The underlining concept your looking for is called a frame.
Inside of the Python interpreter is a stack commonly referred to as the call stack. Each time Python encounters a function call during execution, a new frame object is created and pushed on the stack. The frame represents the function call. Each one has it's own scope, and the current value of any arguments passed into the function.
This means that even for each recursive call of a function, a new frame is created for that specific function call and pushed on the stack. As I already said above, each frame has it's own scope. So each frames' scope has an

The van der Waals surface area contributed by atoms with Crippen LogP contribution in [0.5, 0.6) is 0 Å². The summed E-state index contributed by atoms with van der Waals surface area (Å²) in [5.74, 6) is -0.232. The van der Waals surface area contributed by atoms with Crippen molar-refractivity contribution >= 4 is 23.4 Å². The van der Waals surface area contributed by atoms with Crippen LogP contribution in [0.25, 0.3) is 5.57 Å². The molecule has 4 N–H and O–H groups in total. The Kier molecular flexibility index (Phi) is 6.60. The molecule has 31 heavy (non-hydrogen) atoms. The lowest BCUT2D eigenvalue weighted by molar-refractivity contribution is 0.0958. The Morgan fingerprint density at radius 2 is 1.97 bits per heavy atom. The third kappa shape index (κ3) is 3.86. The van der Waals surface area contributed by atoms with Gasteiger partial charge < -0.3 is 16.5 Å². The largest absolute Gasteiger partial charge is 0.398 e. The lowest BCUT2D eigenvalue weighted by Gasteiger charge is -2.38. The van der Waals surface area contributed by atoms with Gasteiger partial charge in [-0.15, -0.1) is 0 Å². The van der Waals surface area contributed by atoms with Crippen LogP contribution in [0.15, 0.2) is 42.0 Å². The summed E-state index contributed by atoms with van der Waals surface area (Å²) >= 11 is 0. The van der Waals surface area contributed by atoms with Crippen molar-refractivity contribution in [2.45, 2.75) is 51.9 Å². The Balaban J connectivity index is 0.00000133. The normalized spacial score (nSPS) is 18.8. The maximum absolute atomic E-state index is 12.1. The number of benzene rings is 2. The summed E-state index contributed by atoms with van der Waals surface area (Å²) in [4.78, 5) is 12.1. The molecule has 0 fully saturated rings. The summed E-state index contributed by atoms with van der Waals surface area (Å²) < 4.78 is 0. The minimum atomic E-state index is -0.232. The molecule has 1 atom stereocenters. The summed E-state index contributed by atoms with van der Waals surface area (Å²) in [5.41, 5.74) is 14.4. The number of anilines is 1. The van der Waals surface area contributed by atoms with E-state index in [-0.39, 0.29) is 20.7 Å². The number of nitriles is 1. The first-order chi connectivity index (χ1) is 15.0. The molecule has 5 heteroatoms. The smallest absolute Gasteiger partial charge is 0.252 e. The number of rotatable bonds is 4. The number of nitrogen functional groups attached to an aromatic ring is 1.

address variable defined in it, separate from any other.
Note however that frame object's themselves do not store the values of the variables. You see, the Python interpreter only operates on the top-most frame of the stack. Python uses another stack, separate from the call stack, to store the values of the local variables of the frame it's currently executing.